Over the years there has been plenty of arguments regarding which martial art is the oldest, and the father of all the others? With a little research, I believe you’ll find the answers here.
Three to four million years ago Homo sapiens appeared on earth . . . naked, hungry and in constant danger. Survival meant developing the absolute ability to gather food, acquire clothing, find shelter and defend themselves against animals and those of their own kind.
Those that mastered these necessities were believed, at least in the world according to Darwin, to be the fittest. Those that didn’t had a relatively short existence. But regardless if it was food, shelter, clothing or defense . . . survival meant being skilled at open hand fighting, the precursor of today’s wrestling.
Regarding the acquisition of game for food and hides for clothing, man had to risk his life and limb in the struggle. This is how he learned the earliest techniques of wrestling, by mirroring the behavioral movements of the very animals he was harvesting for food. It was a collectively learned process; each encounter with prey would build upon others giving way to increased technical knowledge and accompanying success rates.
This evolutionary process became the basic tenets of today’s attack and counter attack style of combat. Survival then, as it is now, means the speed at which information is gathered and assimilated. The faster early man learned to grapple with nothing more than his hands and a little courage determined if he ate or was eaten, the quality of his cloths, where he slept and with whom.
The oldest known reference to wrestling is estimated to be between 15,000 and 20,000 years old. The remaining self-defense forms aren’t mentioned in history until the fifth century BC. The first documented proof of wrestling in Asia occurred during the rule of Emperor Huang-ti of China between 2698 and 2598 BC and suggested its techniques imitated the movements “of the goat, tiger and bear.” Six hundred years before the birth of Christ another reference to wrestling in Chinese history ranked wrestling (shuai chiao) as a military skill on par with archery and chariot racing.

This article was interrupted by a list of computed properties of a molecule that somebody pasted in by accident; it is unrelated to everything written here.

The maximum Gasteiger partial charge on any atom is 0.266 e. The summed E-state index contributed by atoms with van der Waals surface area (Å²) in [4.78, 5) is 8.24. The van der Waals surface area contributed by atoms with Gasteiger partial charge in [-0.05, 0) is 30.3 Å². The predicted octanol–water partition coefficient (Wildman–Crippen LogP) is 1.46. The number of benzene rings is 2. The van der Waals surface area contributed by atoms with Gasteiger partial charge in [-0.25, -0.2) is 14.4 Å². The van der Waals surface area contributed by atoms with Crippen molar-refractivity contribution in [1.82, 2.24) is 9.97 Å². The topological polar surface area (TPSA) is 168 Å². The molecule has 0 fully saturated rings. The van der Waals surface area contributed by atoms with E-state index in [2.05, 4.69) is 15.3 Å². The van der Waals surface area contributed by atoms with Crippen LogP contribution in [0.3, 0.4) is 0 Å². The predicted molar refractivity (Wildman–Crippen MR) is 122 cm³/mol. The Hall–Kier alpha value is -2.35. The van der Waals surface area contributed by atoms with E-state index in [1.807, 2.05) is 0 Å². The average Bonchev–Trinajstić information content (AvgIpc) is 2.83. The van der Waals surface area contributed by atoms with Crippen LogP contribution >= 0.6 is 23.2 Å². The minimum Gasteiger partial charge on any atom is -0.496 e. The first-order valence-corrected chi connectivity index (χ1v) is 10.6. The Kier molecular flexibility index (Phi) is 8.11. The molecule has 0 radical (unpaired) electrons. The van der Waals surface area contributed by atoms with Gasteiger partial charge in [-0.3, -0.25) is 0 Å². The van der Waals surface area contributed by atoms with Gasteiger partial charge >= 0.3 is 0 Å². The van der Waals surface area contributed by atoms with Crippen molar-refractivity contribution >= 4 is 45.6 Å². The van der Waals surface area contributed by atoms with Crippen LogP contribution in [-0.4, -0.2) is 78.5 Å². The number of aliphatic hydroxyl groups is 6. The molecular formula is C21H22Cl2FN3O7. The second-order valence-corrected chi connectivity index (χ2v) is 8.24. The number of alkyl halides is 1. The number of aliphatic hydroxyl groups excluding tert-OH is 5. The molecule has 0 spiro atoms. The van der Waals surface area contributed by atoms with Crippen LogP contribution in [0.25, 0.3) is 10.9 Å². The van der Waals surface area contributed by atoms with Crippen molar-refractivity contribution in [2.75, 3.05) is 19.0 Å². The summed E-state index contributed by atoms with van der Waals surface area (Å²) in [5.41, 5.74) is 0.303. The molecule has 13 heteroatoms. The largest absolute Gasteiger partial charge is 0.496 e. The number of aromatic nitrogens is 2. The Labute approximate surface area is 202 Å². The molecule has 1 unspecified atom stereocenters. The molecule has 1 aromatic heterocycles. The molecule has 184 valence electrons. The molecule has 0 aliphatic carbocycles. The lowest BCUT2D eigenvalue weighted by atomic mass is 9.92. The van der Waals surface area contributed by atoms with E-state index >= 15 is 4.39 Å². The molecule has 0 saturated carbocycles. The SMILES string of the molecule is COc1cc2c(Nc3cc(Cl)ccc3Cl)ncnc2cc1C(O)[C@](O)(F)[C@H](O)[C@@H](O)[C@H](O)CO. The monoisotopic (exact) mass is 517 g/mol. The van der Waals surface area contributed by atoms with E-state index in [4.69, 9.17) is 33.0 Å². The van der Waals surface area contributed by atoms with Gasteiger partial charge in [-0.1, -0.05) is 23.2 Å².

In comparison, the history of Japan’s jujitsu, based on the philosophy of self-defense without weapons, dates back to 1532 AD. It’s interesting to note that this form of martial art uses similar references to wrestling’s goat, tiger and bear styles of fighting with their dragon, snake, tiger, leopard and crane forms of self-defense.
Brazilian Jujitsu, one of the two premier ground-fighting martial arts of today uses a wide variety of wrestling techniques in combination with assorted methods of joint locks and choking. A direct descendant of Kodokan Judo and often referred to as Gracie Jujitsu after its founder, this fighting system is one of the most effective and respected in the world.
Karate’s history can be traced back some 1400 years to Western India and Daruma, the father of Zen Buddhism. He developed what is known as “empty hand” grappling or fighting. Kung fu, a close relative to karate, had its beginnings about the same time in northern China at the Shaolin Temple.
Both disciplines effectively incorporate many of the striking, blocking, trips, throws and joint manipulation techniques from the earliest forms of wrestling.
Judo, a later offshoot of jujitsu, is a relative newcomer to the martial arts family. Started in 1882 by Dr. Jigoro Kano, the sport adopted the best of over 40 different self-defense forms, integrating the most formidable techniques of each into a sport. Grand Master Kano called it Kodokan Judo. Many of the throwing, choking and pinning techniques used in this form of self-defense developed from jujitsu and pankration wrestling, an ancient Olympic form of military fighting without weapons.
Probably the most effective, feared and toughest of all the martial arts today comes from the Soviet Union and is known as Sombo (the Americanized term) or Cambo (the Soviets).
Developed at the request of Lenin immediately following the Bolshevik Revolution, Sombo Wrestling quickly established itself as the preeminent martial art. Initially taught at the Soviet’s Dinamo physical training center for the Red Army’s Special Forces, it combines the most aggressive techniques from jujitsu, judo, kung fu and karate with the basic control tenets of wrestling.
Today, wrestling’s family tree has over one thousand different self-defense forms scattered around the globe, each one a martial art of its own, each one a unique fighting system. But in every case their origins have a common thread, a martial art called wrestling.